Diet and nutrition experts love to distinguish good carbs from bad carbs. We've all heard this: stick to wholegrain breads, jacket potatoes, wild rice and fruit, and drop the refined flour and sugar.
I have always known this advice wasn't going to work for me, which is why I never did any serious dieting.
Eventually I realized avoiding all starchy foods was the way to go. I admit I haven't always stuck to it 100%, but it has been close enough to be impressive, given my prior track record.
It was the best way for me to get over my carb addiction. After the first week or so, it became really manageable. Sort of like giving up hard drugs - have you ever heard of an occasional heroin user? If you knew somebody who took heroin, would you recommend that they give it up altogether or that a little bit every day is ok?
It occurred to me that the so-called good carbs act like a gateway drug: I'll bet many people following conventional dieting advice will eat their bowl of oatmeal, a wholewheat pita, a sweet potato, or whatever else is on their slimming menu, and then feel so virtuous (and maybe a little peckish) that they'll reward themselves with a portion of chocolate or ice cream. Or, since we live in a culture of baking, take a cookie or a "healthy" muffin that is being passed around. And after that, maybe they'll have another one, because it was so delicious.
Sticking to the so-called "good carbs" leads to a vicious cycle that dooms dieters to failure as they punctuate their meals with hours of waiting for the next one. And as I've pointed out before, it's hard to find any evidence of anything essential you'll be missing by skipping them, which leads me to wonder why they are actually called "good carbs."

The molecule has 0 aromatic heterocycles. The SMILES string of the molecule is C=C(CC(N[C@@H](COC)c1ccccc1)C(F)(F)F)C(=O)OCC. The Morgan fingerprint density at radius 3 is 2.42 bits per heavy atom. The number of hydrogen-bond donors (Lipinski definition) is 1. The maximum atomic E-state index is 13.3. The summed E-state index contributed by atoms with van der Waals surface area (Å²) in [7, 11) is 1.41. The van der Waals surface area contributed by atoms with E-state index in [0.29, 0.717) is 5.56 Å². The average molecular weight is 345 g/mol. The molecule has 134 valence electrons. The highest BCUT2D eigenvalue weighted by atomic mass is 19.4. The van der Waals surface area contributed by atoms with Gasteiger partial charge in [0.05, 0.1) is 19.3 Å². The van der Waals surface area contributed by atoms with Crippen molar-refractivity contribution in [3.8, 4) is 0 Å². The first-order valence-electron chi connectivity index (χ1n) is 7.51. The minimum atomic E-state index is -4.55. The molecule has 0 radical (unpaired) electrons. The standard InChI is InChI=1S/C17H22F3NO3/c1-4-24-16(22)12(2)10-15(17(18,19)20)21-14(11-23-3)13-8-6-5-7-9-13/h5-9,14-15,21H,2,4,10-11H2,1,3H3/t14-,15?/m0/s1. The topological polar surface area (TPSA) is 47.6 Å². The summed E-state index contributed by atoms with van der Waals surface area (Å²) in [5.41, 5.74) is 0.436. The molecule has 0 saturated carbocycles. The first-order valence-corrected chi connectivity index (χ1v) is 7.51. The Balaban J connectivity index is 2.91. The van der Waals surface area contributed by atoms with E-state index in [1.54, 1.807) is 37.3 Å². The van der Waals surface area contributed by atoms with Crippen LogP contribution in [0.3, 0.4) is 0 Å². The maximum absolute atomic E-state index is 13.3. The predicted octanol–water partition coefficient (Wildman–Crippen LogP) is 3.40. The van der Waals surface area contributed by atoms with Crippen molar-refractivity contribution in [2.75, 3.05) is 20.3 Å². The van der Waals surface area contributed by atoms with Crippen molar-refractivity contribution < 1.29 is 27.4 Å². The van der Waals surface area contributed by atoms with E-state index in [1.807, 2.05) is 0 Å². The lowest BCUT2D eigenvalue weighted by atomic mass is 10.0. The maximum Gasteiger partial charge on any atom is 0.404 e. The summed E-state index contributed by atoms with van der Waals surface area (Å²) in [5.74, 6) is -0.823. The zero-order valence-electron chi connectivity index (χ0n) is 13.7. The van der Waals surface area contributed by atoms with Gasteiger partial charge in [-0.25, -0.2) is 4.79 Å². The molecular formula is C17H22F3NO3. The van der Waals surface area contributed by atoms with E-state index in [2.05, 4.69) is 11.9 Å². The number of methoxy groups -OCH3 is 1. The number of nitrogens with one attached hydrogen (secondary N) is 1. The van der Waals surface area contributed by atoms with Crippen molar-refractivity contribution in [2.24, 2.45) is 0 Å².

In theory, the conventional advice sounds reasonable, as long as you manage to maintain a carbohydrate intake that is within acceptable limits. But maintaining this longer than a week or two is really hard. The hunger is exactly why so many diets fail.
It's actually far easier to radically cut all carbs, replacing them with other delicious foods that bring on a longer-lasting feeling of satiety. Once the sugar addiction has passed, it's no longer difficult to resist them.
I have no idea what it's like being addicted to hard drugs, or alcohol either, for that matter, but I imagine breaking the habit isn't that different. Firstly, it's not going to work until the user has their head wrapped around the idea that it's time to stop. And secondly, weaning oneself doesn't work by half measures.
It's an all or nothing thing. But the good news is that it doesn't take long for the body to adjust. And after that, I guarantee you will discover that your carbless meals will be anything but boring.